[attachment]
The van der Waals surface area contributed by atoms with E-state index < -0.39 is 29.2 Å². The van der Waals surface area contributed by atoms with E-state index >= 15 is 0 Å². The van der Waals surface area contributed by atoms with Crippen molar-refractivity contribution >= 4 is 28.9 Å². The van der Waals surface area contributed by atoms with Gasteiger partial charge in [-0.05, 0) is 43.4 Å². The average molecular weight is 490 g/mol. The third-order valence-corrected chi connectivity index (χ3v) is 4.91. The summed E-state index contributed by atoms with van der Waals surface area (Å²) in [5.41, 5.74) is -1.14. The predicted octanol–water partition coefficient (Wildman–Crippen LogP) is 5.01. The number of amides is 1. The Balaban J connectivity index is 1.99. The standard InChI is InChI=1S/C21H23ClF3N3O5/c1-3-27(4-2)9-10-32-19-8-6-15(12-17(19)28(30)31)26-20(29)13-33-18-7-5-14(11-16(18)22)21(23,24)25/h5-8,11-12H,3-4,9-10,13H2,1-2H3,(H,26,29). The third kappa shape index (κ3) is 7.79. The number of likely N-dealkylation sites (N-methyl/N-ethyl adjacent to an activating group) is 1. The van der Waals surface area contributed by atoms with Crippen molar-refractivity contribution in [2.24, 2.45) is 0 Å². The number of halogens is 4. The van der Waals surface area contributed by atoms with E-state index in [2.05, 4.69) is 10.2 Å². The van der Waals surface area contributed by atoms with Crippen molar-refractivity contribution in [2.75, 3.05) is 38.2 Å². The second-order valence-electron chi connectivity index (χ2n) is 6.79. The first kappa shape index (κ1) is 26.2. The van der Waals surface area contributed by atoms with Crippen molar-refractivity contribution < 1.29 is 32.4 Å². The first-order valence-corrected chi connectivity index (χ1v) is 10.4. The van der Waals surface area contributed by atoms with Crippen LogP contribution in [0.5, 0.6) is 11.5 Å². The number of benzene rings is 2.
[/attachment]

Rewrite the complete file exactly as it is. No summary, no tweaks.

The van der Waals surface area contributed by atoms with E-state index < -0.39 is 29.2 Å². The van der Waals surface area contributed by atoms with E-state index >= 15 is 0 Å². The van der Waals surface area contributed by atoms with Crippen molar-refractivity contribution >= 4 is 28.9 Å². The van der Waals surface area contributed by atoms with Gasteiger partial charge in [-0.05, 0) is 43.4 Å². The average molecular weight is 490 g/mol. The third-order valence-corrected chi connectivity index (χ3v) is 4.91. The summed E-state index contributed by atoms with van der Waals surface area (Å²) in [5.41, 5.74) is -1.14. The predicted octanol–water partition coefficient (Wildman–Crippen LogP) is 5.01. The number of amides is 1. The Balaban J connectivity index is 1.99. The standard InChI is InChI=1S/C21H23ClF3N3O5/c1-3-27(4-2)9-10-32-19-8-6-15(12-17(19)28(30)31)26-20(29)13-33-18-7-5-14(11-16(18)22)21(23,24)25/h5-8,11-12H,3-4,9-10,13H2,1-2H3,(H,26,29). The third kappa shape index (κ3) is 7.79. The number of likely N-dealkylation sites (N-methyl/N-ethyl adjacent to an activating group) is 1. The van der Waals surface area contributed by atoms with Crippen molar-refractivity contribution in [2.24, 2.45) is 0 Å². The number of halogens is 4. The van der Waals surface area contributed by atoms with E-state index in [2.05, 4.69) is 10.2 Å². The van der Waals surface area contributed by atoms with Crippen molar-refractivity contribution in [2.75, 3.05) is 38.2 Å². The second-order valence-electron chi connectivity index (χ2n) is 6.79. The first kappa shape index (κ1) is 26.2. The van der Waals surface area contributed by atoms with Crippen molar-refractivity contribution < 1.29 is 32.4 Å². The first-order valence-corrected chi connectivity index (χ1v) is 10.4. The van der Waals surface area contributed by atoms with Crippen LogP contribution in [0.5, 0.6) is 11.5 Å². The number of benzene rings is 2.